balance_bvcI hate change.

In what’s obviously a change year, that’s kind of a problem.

A lot of the comfortable and the familiar has for various reasons passed on or stopped being there. The Home riding Horse retired due to age and injury. The house is succumbing to entropy–leaks here, broken bits there. Even the years-long writers’ block that’s finally, mercifully unblocked is still–changey. What’s shown up in its place is not like the old writing self. It’s something, or someone, different.

That’s the way of the universe. We’re wired to resist change, because change can burn you or freeze you or eat you. We like stability. A world that’s predictable, that operates on a fixed schedule, allows us to make plans, and prepare for what comes next, and protect ourselves against the difficult or the dangerous.

Of course that kind of consistency can rapidly become a rut, and we can fall into actions or behaviors that keep us from moving forward. We eat the same meals every day, wear the same rotation of clothes, write the same kind of thing. We stagnate.

Water that stagnates becomes a swamp. Routine that never changes locks us tighter and tighter, until we can’t cope at all if something happens to disrupt the daily ritual.

Horses are notorious creatures of habit. One hears of individuals who actually colic if their meals are not exactly on time. Any tiny change in routine or surroundings can cause disproportionate reactions. Change their feed and they can get terribly sick.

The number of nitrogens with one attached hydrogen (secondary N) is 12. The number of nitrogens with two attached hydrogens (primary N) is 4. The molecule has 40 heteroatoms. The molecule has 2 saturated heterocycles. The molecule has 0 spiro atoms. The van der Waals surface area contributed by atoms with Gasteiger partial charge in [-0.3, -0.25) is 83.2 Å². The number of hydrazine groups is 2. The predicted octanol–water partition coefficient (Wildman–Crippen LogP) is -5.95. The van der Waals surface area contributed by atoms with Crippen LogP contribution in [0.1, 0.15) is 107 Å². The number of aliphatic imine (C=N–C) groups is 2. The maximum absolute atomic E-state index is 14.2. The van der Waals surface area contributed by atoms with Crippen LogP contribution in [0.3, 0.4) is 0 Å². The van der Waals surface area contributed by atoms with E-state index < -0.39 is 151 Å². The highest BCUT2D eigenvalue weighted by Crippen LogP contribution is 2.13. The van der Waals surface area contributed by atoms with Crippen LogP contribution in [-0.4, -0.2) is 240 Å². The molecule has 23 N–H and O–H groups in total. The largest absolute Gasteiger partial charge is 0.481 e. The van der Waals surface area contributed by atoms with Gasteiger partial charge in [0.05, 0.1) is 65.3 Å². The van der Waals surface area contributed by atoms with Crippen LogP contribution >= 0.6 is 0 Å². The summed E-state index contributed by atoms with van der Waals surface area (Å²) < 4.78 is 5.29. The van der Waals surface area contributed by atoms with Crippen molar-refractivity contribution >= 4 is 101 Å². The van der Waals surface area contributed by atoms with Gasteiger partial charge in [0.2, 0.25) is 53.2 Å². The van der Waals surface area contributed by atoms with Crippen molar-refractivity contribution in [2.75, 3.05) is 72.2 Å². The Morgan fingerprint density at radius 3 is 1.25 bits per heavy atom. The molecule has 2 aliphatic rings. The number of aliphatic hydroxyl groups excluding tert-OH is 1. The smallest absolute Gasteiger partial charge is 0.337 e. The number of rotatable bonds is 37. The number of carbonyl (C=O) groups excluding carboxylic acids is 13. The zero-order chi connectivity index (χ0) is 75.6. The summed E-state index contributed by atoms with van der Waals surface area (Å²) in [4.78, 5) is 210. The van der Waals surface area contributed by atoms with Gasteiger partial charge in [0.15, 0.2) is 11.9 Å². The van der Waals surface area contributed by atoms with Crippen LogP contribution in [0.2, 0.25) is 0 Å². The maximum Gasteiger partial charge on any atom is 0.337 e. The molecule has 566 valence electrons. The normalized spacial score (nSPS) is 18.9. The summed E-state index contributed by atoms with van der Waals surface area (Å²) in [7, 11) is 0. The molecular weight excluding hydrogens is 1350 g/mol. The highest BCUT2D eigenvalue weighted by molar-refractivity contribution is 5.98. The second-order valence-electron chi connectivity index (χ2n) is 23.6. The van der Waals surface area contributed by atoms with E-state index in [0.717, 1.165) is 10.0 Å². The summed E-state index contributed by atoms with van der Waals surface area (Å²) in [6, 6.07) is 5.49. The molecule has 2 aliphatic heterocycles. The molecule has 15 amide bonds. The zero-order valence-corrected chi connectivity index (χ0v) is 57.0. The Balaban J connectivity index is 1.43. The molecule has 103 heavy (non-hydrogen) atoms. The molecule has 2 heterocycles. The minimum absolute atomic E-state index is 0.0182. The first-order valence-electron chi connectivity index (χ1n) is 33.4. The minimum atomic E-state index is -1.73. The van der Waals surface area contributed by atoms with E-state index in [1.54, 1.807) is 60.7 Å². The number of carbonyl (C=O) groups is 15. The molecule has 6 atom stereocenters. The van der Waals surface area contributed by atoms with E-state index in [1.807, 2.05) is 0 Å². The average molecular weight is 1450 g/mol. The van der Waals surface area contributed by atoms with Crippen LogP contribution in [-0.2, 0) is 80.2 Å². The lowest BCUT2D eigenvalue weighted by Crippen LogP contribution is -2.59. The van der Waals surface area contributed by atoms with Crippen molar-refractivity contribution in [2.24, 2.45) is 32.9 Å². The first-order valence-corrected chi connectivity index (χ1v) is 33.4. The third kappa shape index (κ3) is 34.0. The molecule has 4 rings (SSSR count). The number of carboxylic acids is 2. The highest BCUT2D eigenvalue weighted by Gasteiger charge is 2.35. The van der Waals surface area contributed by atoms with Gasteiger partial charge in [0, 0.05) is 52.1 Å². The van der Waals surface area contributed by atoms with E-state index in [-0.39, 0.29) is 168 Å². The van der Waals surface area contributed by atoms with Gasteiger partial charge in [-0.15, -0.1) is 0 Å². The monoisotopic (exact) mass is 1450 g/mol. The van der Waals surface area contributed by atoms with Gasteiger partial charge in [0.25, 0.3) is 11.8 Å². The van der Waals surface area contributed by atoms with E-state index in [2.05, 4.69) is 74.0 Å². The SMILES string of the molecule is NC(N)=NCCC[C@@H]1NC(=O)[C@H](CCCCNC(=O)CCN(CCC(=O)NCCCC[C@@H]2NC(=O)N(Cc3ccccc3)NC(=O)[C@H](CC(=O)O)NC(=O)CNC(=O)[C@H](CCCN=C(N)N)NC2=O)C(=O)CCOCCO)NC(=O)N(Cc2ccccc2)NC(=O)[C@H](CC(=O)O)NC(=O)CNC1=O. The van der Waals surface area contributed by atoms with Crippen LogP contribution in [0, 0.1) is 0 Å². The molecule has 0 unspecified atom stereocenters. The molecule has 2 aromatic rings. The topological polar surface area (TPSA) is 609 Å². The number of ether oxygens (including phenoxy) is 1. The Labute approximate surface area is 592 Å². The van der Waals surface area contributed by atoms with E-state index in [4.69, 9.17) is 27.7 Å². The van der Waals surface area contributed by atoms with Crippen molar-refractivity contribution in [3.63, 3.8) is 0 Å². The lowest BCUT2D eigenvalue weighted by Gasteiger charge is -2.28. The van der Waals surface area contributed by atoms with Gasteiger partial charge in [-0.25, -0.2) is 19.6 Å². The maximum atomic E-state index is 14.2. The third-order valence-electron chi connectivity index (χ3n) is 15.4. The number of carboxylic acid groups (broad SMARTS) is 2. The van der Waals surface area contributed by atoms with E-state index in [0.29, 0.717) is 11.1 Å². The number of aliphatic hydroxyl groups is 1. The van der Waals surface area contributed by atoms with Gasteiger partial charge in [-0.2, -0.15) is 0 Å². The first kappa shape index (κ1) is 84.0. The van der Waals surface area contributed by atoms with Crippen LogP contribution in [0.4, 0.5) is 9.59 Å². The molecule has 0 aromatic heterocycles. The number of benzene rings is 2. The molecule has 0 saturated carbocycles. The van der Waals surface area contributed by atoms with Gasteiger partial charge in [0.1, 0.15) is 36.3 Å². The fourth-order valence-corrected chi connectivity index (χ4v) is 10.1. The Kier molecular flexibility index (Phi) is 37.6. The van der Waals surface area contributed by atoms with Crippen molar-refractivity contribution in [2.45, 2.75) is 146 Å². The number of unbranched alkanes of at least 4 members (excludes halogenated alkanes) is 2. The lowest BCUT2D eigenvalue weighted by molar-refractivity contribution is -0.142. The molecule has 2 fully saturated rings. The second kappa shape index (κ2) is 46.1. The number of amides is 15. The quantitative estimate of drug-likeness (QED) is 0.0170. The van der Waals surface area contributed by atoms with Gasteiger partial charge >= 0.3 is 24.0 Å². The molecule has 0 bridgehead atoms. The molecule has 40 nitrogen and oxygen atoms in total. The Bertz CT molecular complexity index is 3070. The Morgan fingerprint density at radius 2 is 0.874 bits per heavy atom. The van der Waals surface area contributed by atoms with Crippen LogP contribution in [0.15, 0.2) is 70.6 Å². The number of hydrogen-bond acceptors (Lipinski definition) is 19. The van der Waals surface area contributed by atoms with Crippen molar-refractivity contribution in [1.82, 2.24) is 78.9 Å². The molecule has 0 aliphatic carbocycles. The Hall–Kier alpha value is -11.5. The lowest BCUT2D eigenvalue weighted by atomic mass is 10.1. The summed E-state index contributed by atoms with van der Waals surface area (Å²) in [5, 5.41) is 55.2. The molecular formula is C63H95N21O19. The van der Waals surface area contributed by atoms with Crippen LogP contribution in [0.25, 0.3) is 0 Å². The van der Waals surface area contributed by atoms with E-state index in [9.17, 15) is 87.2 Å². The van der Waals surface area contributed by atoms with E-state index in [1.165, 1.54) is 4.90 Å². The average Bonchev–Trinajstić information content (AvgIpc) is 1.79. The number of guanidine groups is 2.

Unless you do it gradually. Take your time with it. Give them a chance to adapt.

Unfortunately, change doesn’t always cooperate that way. It can happen in a moment. An accident, an illness, a sudden shift in weather. The horses’ brand of feed goes off the market, their supply of hay runs out or comes from a different farm or was cut in a different field or in a different season.

Really the only thing anyone can reliably expect is that things will change. This horse retires, that one lines up to become the Home riding Horse instead. The constant, relentless, ferocious dry heat of Southwestern early summer gives way to the soaring humidity and torrential rains of the monsoon. The book that never ends will finally end, and a new one begin–with a new set of challenges and a new test of the ever-evolving writing skills.

Change is life. It doesn’t care if we love or hate it. It simply is.




Equilibrium — 14 Comments

  1. Are horses like cats? Can you get them used to something, if you start in when they are young? It is said that you should be sure and expose your kitten to everything that you would like it to be comfortable with, before it is too old. Take it for rides in the cat carrier in your car, put it onto your motor boat, introduce it to your dog, your kids, your angora rabbits, your riding lawn mower.

  2. I think that for so many of us right now, Change is constant. I am re-inventing my existence on a regular basis. And it is so tiring. Carving out a niche of quiet for yourself is essential.

  3. This speaks so much to me right now. I’ve had a fairly stable year so far but I can glimpse changes ahead which trouble me.
    Eldest cat is not at all a fan of change, or even of variety in his routine. Maybe I need to check him for horse ancestry.